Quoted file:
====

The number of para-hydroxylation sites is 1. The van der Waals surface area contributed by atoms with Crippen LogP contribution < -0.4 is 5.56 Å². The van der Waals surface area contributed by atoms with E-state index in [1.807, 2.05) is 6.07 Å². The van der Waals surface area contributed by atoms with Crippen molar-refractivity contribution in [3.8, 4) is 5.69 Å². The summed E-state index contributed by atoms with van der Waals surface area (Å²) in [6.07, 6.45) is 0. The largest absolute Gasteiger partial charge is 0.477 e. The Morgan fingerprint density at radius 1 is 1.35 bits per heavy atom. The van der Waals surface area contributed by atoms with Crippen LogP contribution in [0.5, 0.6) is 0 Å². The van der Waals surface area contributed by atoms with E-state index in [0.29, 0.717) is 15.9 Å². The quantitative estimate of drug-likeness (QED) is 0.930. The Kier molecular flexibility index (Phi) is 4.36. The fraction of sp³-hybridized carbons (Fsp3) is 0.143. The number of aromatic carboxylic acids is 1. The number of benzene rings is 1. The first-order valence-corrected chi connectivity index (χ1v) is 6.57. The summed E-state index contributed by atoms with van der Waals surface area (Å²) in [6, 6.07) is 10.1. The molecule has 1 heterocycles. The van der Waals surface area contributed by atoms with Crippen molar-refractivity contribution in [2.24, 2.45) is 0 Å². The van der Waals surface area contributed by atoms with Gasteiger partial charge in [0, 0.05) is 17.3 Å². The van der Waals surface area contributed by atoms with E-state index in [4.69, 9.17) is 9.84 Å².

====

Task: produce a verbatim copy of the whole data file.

The number of para-hydroxylation sites is 1. The van der Waals surface area contributed by atoms with Crippen LogP contribution < -0.4 is 5.56 Å². The van der Waals surface area contributed by atoms with E-state index in [1.807, 2.05) is 6.07 Å². The van der Waals surface area contributed by atoms with Crippen molar-refractivity contribution in [3.8, 4) is 5.69 Å². The summed E-state index contributed by atoms with van der Waals surface area (Å²) in [6.07, 6.45) is 0. The largest absolute Gasteiger partial charge is 0.477 e. The Morgan fingerprint density at radius 1 is 1.35 bits per heavy atom. The van der Waals surface area contributed by atoms with Crippen LogP contribution in [0.5, 0.6) is 0 Å². The van der Waals surface area contributed by atoms with E-state index in [0.29, 0.717) is 15.9 Å². The quantitative estimate of drug-likeness (QED) is 0.930. The Kier molecular flexibility index (Phi) is 4.36. The fraction of sp³-hybridized carbons (Fsp3) is 0.143. The number of aromatic carboxylic acids is 1. The number of benzene rings is 1. The first-order valence-corrected chi connectivity index (χ1v) is 6.57. The summed E-state index contributed by atoms with van der Waals surface area (Å²) in [6, 6.07) is 10.1. The molecule has 1 heterocycles. The van der Waals surface area contributed by atoms with Crippen molar-refractivity contribution in [2.24, 2.45) is 0 Å². The van der Waals surface area contributed by atoms with Gasteiger partial charge in [0, 0.05) is 17.3 Å². The van der Waals surface area contributed by atoms with E-state index in [4.69, 9.17) is 9.84 Å².